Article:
This weekend we took our sail boat Rugosa for a shakedown before heading North in June for our big trip (See #10 in “The List” ).
Part of the shakedown was to go to Chemainus, and take in the matinée and the long running play “The Mousetrap” by Agatha Christie. Both my husband and I love Agatha Christie murder mysteries from the books we have read to Netflix shows like Miss Marple and Hercule Poirot. Now I’ve seen a live play.
Chemainus is a quaint town and is famous for its historic murals and its theatre. The theatre sits proud in the middle of town and attracts people from up and down the island for its live productions. As you can see from the picture it was worthy of an award as the best building on Vancouver Island in 1993.
We sat in the cheaper seats on the far left. But honestly there are no bad seats in the house. The seats are comfortable and upholstered in the typical burgundy red in amphitheater style. I thought the stage would be elegantly draped in purple velour curtains with ornate architecture over-head, instead it was an open concept in an octagonal shape. We settled into our seats, the lights were dimmed and the play began.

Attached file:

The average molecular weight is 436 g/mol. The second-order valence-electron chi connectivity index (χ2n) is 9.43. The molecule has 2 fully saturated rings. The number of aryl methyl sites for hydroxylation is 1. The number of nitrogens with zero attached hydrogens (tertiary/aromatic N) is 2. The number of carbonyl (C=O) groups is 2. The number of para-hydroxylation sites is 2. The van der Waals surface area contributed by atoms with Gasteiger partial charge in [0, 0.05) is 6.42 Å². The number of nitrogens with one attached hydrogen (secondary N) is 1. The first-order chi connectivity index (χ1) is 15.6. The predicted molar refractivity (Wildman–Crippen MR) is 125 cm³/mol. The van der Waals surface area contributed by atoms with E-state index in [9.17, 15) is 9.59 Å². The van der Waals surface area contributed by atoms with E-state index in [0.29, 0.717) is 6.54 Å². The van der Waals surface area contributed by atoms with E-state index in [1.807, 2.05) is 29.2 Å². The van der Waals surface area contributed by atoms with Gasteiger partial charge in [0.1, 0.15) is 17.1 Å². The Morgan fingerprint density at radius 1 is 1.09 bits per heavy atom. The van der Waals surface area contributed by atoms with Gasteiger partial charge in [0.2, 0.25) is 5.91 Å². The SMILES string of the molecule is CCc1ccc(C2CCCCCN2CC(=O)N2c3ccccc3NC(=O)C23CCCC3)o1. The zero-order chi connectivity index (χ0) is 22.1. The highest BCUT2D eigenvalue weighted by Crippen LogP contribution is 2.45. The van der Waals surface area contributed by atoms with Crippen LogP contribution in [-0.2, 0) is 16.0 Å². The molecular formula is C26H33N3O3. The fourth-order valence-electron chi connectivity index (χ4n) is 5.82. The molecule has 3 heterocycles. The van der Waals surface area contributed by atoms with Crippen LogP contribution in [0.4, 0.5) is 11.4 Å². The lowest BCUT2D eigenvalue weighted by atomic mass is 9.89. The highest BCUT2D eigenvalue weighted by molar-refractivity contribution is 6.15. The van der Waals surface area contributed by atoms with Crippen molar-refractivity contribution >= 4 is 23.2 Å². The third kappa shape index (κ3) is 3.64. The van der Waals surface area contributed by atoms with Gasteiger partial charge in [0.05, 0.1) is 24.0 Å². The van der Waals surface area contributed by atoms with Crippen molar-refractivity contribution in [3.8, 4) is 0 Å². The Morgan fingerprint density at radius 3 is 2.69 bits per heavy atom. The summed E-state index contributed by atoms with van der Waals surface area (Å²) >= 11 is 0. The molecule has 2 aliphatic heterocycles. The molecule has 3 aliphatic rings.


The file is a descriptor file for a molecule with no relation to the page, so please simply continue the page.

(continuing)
There were 3 acts, with the first introducing the characters. The second was the murder and after the intermission, the plot thickened as we were both trying to figure out who did it. The cast put on a great performance. I particularly liked the costumes and the actors’ accents. At the end of the play we were sworn to secrecy not to reveal “who did it”. As we left the theatre, I mentioned to my husband how I always wanted to be an actress. His response was “You are!”
I have actually had the experience of being in a play twice. Once in high school, where I was a stand in – no lines. Then in 1977 when I worked in St. Andrews NB. There was not much to do during the winter months. Tourists had come and gone and summer dwellers returned to their main residences. So I joined the MAD Club (Music, Art and Drama) to keep myself entertained. If you’ve been to St. Andrews you know what I mean. After my first winter I thought I was going MAD. I remember playing the part of a travelling salesman. I can’t remember the name of the play but I do remember it was a comedy. And I had lines. I started out with an English accent but remember finishing with a Newfoundland accent. The most enjoyable part of the MAD Club was that we were everything; producers, directors, cast, make-up and costume artists, ticket sellers, and promoters. It kept me busy and that’s what I needed. We didn’t go on the road but we certainly entertained the small town of approximately 1500.